Macau chef Alfonso Iaccarino on the joys of southern Italian cooking
Alfonso Iaccarino is a passionate talker on subjects such as fish farms, anthropology, the perils of pork reared in two months, the Mayo clinic, Alzheimer's, the food chain, multinationals, the change in chickens and eating too much meat.
But he keeps returning to key points: local, organic, seasonal food and the southern Italian diet. And with more than 40 years of experience and two Michelin stars, he knows his onions.
The affable chef was in Macau recently to prepare one of his biannual dinners at his restaurant Don Alfonso 1890 at the Grand Lisboa. The restaurant opened three decades after his first - in Sant'Agata sui Due Golfi on Italy's Sorrento Peninsula.
Opened in 1973 and named after the chef's grandfather, the restaurant was successful enough to pay for the chef and his wife to take a round-the-world trip later in the decade.
After stops in New York, Los Angeles, Marrakech, Singapore and Bangkok he had four days in Hong Kong and decided to visit Macau. "I had heard about the [Jesuit missions] and how they had done work in Macau and I was very interested in the combination of Portuguese and Chinese cultures," he says.
Born into a family of hoteliers and restaurateurs, Iaccarino studied hospitality and cooking at college but he learned the rudiments from a young age.
"From when I was a baby my grandfather taught me about the quality of fruit, vegetables and meat. The village I lived in was fantastic [for this]. Fortunately, it is not much different today," he says. "We don't have a big mall. I like shops where people specialise in something."
As a teenager he had a keen curiosity and respect for food and tradition. "When I went to places like Morocco and Greece, the first thing I wanted to do was look at the food in the markets," he says.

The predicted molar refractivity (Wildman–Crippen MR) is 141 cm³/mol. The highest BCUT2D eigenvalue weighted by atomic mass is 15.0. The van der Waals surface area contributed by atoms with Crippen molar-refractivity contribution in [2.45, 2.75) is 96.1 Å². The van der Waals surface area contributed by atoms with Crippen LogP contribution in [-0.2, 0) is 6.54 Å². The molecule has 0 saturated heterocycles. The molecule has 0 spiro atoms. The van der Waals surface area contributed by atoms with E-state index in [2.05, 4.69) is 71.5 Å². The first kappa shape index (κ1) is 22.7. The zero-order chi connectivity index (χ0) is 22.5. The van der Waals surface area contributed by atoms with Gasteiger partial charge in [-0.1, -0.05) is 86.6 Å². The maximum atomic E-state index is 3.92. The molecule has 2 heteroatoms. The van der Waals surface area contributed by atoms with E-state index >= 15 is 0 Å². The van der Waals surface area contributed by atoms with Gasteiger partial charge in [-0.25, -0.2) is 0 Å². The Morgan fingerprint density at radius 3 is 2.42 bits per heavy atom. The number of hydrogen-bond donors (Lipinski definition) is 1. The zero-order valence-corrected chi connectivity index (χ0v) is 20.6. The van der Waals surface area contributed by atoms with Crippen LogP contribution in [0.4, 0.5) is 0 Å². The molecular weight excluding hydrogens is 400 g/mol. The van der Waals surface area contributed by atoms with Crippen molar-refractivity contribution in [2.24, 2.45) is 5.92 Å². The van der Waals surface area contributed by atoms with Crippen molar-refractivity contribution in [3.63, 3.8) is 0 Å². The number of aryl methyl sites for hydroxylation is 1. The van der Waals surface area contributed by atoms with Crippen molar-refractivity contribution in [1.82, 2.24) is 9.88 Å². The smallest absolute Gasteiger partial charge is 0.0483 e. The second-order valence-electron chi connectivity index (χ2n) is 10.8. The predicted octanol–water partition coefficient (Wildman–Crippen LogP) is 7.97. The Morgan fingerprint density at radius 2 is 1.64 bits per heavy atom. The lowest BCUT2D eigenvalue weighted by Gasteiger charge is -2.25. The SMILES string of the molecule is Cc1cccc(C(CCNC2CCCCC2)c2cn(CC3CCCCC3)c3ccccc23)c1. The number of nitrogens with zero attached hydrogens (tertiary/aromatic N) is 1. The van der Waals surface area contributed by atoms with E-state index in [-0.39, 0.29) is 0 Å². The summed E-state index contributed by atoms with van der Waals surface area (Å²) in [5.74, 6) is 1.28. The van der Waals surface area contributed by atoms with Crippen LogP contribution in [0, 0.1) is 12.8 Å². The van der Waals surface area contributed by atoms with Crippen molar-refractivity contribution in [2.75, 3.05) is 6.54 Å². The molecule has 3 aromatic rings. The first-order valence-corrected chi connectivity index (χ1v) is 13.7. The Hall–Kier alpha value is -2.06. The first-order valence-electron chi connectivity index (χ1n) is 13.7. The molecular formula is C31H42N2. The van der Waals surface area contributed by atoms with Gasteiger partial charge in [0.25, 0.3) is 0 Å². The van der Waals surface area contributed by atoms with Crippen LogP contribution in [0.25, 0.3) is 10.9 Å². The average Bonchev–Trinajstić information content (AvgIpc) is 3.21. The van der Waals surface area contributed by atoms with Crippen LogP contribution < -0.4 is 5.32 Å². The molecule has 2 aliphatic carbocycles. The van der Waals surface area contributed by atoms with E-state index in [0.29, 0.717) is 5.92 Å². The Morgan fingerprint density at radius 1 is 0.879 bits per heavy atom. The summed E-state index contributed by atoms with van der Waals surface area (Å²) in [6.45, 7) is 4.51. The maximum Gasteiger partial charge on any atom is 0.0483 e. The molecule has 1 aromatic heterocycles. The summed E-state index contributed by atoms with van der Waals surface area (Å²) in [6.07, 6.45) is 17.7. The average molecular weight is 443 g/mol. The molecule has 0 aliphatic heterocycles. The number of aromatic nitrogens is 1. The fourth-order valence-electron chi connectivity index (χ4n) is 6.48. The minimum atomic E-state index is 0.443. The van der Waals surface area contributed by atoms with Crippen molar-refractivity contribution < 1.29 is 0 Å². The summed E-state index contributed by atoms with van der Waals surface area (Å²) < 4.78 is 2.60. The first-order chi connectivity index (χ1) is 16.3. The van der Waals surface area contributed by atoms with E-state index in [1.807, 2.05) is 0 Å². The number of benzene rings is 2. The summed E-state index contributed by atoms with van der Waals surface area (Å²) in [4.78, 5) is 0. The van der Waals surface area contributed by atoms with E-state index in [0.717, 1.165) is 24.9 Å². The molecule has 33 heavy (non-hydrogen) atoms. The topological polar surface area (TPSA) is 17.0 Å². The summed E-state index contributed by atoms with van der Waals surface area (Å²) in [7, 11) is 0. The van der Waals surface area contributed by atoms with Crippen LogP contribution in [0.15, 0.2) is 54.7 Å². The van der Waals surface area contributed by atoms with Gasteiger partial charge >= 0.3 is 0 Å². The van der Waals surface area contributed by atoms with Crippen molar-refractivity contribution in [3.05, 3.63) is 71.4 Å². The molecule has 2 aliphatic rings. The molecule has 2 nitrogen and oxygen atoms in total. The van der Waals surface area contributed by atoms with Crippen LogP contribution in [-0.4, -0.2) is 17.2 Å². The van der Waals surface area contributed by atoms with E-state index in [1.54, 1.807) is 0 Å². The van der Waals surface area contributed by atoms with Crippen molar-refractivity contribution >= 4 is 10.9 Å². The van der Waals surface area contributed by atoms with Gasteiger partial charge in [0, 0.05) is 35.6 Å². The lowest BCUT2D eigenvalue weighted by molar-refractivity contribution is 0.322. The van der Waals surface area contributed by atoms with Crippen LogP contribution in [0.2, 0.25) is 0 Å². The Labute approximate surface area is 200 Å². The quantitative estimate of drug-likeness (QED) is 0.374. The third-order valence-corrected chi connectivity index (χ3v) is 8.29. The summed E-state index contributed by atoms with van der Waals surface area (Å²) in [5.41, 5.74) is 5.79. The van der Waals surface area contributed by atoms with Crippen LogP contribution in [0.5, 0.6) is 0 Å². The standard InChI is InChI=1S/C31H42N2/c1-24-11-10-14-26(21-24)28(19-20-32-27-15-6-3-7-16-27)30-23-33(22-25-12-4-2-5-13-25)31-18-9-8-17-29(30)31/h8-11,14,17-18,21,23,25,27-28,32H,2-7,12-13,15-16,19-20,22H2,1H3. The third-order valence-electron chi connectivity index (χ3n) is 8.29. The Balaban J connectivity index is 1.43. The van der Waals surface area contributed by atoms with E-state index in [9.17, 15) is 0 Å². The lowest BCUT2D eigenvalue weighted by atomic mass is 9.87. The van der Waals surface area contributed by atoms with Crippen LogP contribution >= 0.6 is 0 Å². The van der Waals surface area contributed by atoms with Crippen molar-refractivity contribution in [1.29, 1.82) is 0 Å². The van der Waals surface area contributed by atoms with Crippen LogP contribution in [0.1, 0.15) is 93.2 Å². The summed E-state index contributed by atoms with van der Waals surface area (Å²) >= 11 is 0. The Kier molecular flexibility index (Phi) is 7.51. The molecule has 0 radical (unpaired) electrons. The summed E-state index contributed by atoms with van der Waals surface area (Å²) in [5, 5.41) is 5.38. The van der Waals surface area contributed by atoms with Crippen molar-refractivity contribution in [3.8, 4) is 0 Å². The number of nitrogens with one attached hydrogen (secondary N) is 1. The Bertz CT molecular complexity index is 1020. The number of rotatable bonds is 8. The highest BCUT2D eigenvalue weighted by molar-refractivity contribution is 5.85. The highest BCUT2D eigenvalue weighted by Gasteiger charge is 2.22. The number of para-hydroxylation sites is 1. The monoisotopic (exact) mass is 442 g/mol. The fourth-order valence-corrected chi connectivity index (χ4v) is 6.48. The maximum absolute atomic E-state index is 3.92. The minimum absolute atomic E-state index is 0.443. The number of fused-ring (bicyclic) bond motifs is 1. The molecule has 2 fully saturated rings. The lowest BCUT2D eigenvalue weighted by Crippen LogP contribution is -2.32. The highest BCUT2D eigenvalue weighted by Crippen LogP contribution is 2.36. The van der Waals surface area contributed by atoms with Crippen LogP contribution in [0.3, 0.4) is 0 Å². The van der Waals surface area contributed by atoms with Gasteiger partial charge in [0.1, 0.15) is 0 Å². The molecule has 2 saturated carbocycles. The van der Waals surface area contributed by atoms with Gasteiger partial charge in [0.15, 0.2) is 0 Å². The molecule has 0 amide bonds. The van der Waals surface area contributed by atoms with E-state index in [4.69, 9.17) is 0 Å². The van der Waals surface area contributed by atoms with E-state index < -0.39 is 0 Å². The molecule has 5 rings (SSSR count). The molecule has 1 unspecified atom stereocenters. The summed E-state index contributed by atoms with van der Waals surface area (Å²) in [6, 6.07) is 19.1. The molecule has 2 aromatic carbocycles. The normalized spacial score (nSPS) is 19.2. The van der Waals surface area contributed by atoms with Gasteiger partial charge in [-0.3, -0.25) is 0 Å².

The chef broadened his horizons when he hit the big time. "I travelled to France and I met all the best chefs. Now I am good friends with everybody: Jöel Robuchon, Paul Bocuse, Alain Ducasse, Georges Blanc … " Iaccarino has also met Spanish molecular chef Ferran Adrià.
"I have respect for technology and innovation but you must never forget your origins," says Iaccarino. He bought a farm to ensure he could get the produce he needed.
Iaccarino says southern Italian food is healthier and lighter than its northern counterpart - there is little or no cream or butter - and he has long believed that eating seasonal, organic and local is the way to go. It sounds familiar, but Iaccarino was eating organic food before that label existed. He has a religious respect for seasonal eating. "God made the seasons and each one offers different things - this is my philosophy," he says.
The chef is not averse to innovation and the menu in Macau goes beyond ingredients from Italy, particularly seafood; a case in point is his amuse bouche of Japanese scallop gnocchi with sea urchin and celery leaves.
Other dishes include ravioli stuffed with mozzarella and drizzled with a trio of sauces: basil, tomato and mozzarella; tender slices of octopus atop cubes of potato and beetroot with curry and salmon roe; lamb chops with stuffed cherry tomatoes; and a ricotta sorbet with strawberries in cold balsamic vinegar consommé.
Other ingredients arrive twice a week from Iaccarino's eight-hectare farm on a stony hillside near the Italian restaurant, thereby ensuring that visitors to Don Alfonso 1890 eat the same as the people of Sant'Agata.
"The only thing I ask is that we buy the best of everything," he says.